While packing the cupboards before moving out of my condo, I found a Crock-Pot. I had used this trusty pot for cooking during the cold months, (which in Minnesota means everything on either side of August) but behind that one, I found another.
The second Crock-Pot looked vaguely familiar. It’s aluminum base was streaked by my six-alarm chili and the porcelain pot bore the calcified remains of my infamous Jambalaya, but what puzzled me is that I could not recall using it.
Even more troubling was a third Crock-Pot, snuggled behind the second. It was a small affair, with a heavy glass top and a base the color of baked beans. Admittedly, I eat beans – but I swear, I have never cooked a baked bean in my life. Again, the pot looked familiar. You see them used all the time at gatherings to keep food warm but I have no clue how this one got there.
But then things got scary – while cleaning under the bottom shelf the back of my hand brushed against a hard plastic object. It was unmistakably the control knob of yet another a Crock-Pot. In a panic, I flailed wildly under the shelf, chucking into the hallway, a clattering cacophony of Crock-Pot after Crock-Pot.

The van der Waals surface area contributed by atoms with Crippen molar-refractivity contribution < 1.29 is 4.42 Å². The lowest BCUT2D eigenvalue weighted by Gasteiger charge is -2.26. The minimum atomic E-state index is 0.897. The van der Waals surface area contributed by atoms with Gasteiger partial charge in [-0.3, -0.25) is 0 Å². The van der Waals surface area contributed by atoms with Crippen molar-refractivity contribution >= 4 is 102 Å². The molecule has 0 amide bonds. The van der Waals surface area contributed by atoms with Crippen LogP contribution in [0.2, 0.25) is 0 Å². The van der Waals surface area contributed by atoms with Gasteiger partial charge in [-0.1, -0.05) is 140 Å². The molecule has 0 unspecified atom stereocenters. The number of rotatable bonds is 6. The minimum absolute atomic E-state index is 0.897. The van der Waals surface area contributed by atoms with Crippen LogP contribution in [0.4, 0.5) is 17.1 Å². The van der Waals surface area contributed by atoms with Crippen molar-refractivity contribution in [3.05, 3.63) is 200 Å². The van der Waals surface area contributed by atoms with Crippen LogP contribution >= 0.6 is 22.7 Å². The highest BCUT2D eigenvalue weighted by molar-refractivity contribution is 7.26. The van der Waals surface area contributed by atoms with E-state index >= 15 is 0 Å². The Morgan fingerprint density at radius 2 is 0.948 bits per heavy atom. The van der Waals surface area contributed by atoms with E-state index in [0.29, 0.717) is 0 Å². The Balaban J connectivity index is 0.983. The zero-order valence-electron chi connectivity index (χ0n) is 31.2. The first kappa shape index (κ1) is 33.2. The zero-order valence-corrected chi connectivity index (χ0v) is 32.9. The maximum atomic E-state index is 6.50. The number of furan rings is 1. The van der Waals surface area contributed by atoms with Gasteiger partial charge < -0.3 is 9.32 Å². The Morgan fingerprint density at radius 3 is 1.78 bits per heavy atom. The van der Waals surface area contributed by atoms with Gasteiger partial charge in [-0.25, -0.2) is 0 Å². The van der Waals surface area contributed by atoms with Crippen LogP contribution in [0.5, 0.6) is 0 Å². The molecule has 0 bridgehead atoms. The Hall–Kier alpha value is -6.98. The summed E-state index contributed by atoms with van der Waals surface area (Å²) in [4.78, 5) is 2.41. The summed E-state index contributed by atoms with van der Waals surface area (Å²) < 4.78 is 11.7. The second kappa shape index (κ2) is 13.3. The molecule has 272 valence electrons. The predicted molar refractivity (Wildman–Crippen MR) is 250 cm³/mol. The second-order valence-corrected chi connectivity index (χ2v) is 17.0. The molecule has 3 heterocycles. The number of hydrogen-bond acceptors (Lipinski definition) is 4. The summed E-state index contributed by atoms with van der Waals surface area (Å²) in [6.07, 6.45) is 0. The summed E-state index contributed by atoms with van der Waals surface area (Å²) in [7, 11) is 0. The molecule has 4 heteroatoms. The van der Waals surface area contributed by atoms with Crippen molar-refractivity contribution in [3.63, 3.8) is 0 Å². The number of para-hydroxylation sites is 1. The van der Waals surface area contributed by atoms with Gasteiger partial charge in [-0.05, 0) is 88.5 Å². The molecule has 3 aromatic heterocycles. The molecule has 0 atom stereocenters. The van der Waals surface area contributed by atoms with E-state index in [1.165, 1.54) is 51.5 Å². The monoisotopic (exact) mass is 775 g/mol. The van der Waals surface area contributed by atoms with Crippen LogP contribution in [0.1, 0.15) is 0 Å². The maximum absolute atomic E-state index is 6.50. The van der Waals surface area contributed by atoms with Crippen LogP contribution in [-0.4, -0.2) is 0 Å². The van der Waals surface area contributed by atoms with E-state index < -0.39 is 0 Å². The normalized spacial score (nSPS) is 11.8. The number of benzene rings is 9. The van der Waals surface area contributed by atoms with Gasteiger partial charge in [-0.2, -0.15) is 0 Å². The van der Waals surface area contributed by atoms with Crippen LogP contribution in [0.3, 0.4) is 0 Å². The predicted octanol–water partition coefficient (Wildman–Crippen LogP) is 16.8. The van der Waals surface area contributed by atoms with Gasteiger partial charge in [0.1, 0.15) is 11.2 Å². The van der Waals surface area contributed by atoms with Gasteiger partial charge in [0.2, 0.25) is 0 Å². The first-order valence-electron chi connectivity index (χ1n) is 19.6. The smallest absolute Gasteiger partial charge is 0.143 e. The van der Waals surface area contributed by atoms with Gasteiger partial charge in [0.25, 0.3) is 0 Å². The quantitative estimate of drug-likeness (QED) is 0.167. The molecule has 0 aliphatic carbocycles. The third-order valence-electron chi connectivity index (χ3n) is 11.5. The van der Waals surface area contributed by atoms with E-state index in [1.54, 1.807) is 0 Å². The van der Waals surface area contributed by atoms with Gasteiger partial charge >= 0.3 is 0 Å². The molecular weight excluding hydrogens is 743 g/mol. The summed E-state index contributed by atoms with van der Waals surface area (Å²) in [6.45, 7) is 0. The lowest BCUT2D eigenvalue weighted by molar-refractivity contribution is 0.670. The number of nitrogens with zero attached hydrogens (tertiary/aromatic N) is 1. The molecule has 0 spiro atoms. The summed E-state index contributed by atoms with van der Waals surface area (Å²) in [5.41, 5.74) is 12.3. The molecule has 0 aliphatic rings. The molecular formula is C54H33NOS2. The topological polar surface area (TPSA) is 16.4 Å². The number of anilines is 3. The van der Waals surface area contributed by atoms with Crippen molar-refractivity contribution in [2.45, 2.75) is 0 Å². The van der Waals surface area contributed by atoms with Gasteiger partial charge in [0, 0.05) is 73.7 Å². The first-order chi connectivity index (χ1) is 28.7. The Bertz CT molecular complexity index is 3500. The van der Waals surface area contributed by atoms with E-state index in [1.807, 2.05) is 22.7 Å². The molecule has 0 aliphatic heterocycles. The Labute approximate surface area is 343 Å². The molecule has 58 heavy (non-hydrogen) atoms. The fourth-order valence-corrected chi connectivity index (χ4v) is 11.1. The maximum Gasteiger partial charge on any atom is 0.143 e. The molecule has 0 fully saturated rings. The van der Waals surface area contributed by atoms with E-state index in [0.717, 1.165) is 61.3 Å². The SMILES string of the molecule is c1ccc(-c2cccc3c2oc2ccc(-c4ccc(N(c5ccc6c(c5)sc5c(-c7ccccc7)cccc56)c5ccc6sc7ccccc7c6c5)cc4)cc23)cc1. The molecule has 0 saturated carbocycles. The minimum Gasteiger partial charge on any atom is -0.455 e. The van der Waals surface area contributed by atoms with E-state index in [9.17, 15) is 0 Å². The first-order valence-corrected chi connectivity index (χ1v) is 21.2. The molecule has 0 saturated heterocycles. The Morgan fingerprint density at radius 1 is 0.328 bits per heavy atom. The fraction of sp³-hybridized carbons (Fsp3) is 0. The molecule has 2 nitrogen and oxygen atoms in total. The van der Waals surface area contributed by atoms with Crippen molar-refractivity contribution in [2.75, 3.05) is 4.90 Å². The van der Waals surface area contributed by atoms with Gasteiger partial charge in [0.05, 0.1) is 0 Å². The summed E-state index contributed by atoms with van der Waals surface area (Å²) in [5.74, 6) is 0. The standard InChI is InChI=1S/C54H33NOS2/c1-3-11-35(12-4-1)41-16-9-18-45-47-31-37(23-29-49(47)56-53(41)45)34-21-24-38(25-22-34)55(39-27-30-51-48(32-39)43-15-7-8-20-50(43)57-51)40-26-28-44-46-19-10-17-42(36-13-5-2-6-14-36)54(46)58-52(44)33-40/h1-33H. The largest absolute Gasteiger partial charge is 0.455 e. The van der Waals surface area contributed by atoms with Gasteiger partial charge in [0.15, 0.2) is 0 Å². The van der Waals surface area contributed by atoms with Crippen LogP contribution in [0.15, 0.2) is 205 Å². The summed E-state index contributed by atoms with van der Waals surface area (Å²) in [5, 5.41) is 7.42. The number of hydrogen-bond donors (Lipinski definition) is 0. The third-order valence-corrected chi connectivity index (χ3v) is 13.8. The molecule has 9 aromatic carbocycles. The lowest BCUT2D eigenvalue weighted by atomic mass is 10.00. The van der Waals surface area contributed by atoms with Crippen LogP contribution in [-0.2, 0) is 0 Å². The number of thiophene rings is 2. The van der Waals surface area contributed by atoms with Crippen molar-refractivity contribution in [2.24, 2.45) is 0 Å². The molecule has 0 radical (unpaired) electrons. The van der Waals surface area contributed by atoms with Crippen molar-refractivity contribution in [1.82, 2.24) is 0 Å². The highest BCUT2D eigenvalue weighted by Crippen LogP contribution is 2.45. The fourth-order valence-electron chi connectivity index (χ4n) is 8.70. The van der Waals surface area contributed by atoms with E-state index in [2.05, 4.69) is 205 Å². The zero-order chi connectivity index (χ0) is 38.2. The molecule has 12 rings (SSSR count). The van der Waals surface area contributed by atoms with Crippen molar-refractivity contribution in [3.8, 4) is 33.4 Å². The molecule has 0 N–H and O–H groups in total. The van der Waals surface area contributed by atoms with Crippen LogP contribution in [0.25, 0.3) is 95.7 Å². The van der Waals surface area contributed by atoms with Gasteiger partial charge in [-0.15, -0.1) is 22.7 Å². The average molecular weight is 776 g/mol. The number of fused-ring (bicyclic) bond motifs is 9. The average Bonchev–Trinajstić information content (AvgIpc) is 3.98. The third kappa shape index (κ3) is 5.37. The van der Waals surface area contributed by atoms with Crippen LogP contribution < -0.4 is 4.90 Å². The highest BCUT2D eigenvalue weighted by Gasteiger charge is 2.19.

I uncovered Hamilton-Beach bases without pots and RIVAL pots without bases. I discovered old clay pots with no lids and modern creations so elegant I was not ever sure they were Crock-Pots. I found a faded earthen slow-cooker with handmade Navajo designs and one mysterious pot so darkened by soot that I could barely make out the print of a mastodon.
Had I uncovered a vein of Crock-Pots that ran all the way down into the mother lode? Is it possible that I had discovered a product that not only violated the laws of supply and demand but the laws of physics as well?
Back home the next morning, I asked my wife, “Honey, when is the last time we bought a crock pot?”
She set her fork down and rested her chin on the palm of her hand to ponder. “I don’t know,” she said, “should I pick one up?”